Inform about or inform regarding

1

Which one is more appropriate while professional emailing:

I have informed the referees about the letters

or

I have informed the referees regarding the letters.

lsr729

Posted 2019-10-06T12:27:34.313

Reputation: 121

*I have informed the referees [in respect] of / with reference to / respecting / apropos / on the subject of / in connection with / vis-à-vis / ... the letters*. – FumbleFingers Reinstate Monica – 2019-10-06T13:41:14.373

Which do you think is more professional between the two? Why? – AIQ – 2019-10-06T18:26:27.503

Does inform collocate with regarding? we are losing faith in all the standard grammar books.English does not have correctness.It depends on the ability of argument. – successive suspension – 2019-10-07T05:37:52.563

Really, here: about the letters. I have informed you about this. – Lambie – 2019-11-27T17:13:45.930

@successivesuspension - There's intelligibility, and there's natural diction... and sometimes a fine line between, as here. I'm not sure if I'd flag it in any way if I encountered it in the middle of an email and not in the context of a grammar question, actually. In any case, I recommend the first in my answer. – BadZen – 2019-11-27T17:26:18.437

Answers

0

  • I have talked to the referees about the letters. [most natural sounding in speech]

Why? Because in English, we talk to people about some subject.

  • I have talked to the referees regarding the letters. [is fine and also more formal as are all the other expressions below]

Why? Because in English, we talk to people regarding this or that matter.

And finally, all these expressions given by Fumble Fingers above:

[in respect] of / with reference to / respecting / apropos / on the subject of / in connection with / vis-à-vis /

would also work. They are all more formal than "talk about" and most likely might be found in writing and not in speech.

I would add to that list: with regard to and regarding

[Over the years, I have found in respect of and respecting to be slightly more British and with regard to and regarding more AmE.]

Lambie

Posted 2019-10-06T12:27:34.313

Reputation: 26 929

Could you provide any occurrences of "informed... respecting" whatsoever? I wasn't certain about that one initially, but searched and could not... – BadZen – 2019-11-27T18:40:58.027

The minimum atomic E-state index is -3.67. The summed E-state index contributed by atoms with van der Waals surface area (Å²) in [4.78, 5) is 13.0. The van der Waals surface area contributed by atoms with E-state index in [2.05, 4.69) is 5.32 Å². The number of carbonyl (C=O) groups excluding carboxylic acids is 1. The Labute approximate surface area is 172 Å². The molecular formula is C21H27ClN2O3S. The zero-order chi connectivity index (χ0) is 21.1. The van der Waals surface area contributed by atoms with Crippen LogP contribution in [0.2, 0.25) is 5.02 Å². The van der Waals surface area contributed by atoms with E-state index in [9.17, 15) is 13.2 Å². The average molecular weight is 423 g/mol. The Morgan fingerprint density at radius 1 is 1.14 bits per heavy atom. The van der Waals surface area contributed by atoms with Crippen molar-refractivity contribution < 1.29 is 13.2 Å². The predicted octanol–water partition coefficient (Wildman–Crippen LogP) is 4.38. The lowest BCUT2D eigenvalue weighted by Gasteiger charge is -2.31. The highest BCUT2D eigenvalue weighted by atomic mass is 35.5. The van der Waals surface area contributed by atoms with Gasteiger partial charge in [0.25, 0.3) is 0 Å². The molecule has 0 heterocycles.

@BadZen I have informed the referees respecting this. Searching google will often not work. These types of usages are internalized. – Lambie – 2019-11-27T18:47:15.093

To be clear, I'm asking for some/any excerpts from some sort of published or otherwise documented written material where this occurs, not an "example". Like @successivesuspension above, I don't think "informed" and "respecting" or "regarding" colocate, but perhaps they have been used together in ways I have not encountered... – BadZen – 2019-11-27T18:51:45.800

It is not about collocating [two ls] with informed. It is about being able to substitute any or all of the phrases that mean: with regard to, at that place in the sentence. In fact, if could be at the beginning: With respect of the letters,we have informed the referees. It is sort of old fashioned but is used in the UK, especially in legal writing. (I have now said that three times I believe) – Lambie – 2019-11-27T19:38:38.250

Appeal against determinations arising from the approach taken by the High Court in respect of issues of forum conveniens and welfare. https://www.familylawweek.co.uk/site.aspx?i=ed144410 and: [...]when Actavis sought declarations for non-infringement in respect of the French, German, Italian, Spanish and UK designations [...] https://ipkitten.blogspot.com/2016/03/breaking-uk-supreme-court-to-hear.html It can some after most nouns. informed the referees about [something]. It replaces about as do all the others.

– Lambie – 2019-11-27T19:41:38.390

Ok, we're confusing two things here. 1) "in respect of" - as I've said elsewhere, I'm certain this is in use, but it is a different denotation than the question author wants. I cited an OLD page on that subject. 2) "informed <object>... respecting". This is the one my ear is not sure about but for which I cannot find extant use and I was asking about. In any case we're way off-topic now, and it's not great to be cluttering the page with the comment back-and forth. Let's turn it into a separate question, maybe? – BadZen – 2019-11-27T19:45:49.630

You just have not grasped that any of the phrases that mean "about" can be substituted for it. So, it is not different than what the OP wants. See my answer. – Lambie – 2019-11-27T19:56:59.900

0

I have informed the referees about the letters

This sounds like you're making the referees aware that letters exist, or the content of the letters.